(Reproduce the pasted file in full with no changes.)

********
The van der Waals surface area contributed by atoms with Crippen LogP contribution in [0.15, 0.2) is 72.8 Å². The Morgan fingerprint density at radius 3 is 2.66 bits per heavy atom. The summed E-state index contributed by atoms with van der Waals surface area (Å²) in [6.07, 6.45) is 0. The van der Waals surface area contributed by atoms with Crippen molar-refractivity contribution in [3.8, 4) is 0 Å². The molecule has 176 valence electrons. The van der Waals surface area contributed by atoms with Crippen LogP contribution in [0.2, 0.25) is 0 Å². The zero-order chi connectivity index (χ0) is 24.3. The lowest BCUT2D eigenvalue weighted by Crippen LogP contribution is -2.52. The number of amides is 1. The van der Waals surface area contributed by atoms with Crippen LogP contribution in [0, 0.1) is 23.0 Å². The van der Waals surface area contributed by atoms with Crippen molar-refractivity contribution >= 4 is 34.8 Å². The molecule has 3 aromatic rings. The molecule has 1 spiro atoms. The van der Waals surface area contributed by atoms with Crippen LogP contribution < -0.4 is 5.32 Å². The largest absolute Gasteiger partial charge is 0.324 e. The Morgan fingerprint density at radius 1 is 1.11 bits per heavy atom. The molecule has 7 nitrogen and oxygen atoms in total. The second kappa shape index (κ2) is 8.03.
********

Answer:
The van der Waals surface area contributed by atoms with Crippen LogP contribution in [0.15, 0.2) is 72.8 Å². The Morgan fingerprint density at radius 3 is 2.66 bits per heavy atom. The summed E-state index contributed by atoms with van der Waals surface area (Å²) in [6.07, 6.45) is 0. The van der Waals surface area contributed by atoms with Crippen molar-refractivity contribution in [3.8, 4) is 0 Å². The molecule has 176 valence electrons. The van der Waals surface area contributed by atoms with Crippen LogP contribution in [0.2, 0.25) is 0 Å². The zero-order chi connectivity index (χ0) is 24.3. The lowest BCUT2D eigenvalue weighted by Crippen LogP contribution is -2.52. The number of amides is 1. The van der Waals surface area contributed by atoms with Crippen LogP contribution in [0, 0.1) is 23.0 Å². The van der Waals surface area contributed by atoms with Crippen molar-refractivity contribution >= 4 is 34.8 Å². The molecule has 3 aromatic rings. The molecule has 1 spiro atoms. The van der Waals surface area contributed by atoms with Crippen LogP contribution < -0.4 is 5.32 Å². The largest absolute Gasteiger partial charge is 0.324 e. The Morgan fingerprint density at radius 1 is 1.11 bits per heavy atom. The molecule has 7 nitrogen and oxygen atoms in total. The second kappa shape index (κ2) is 8.03.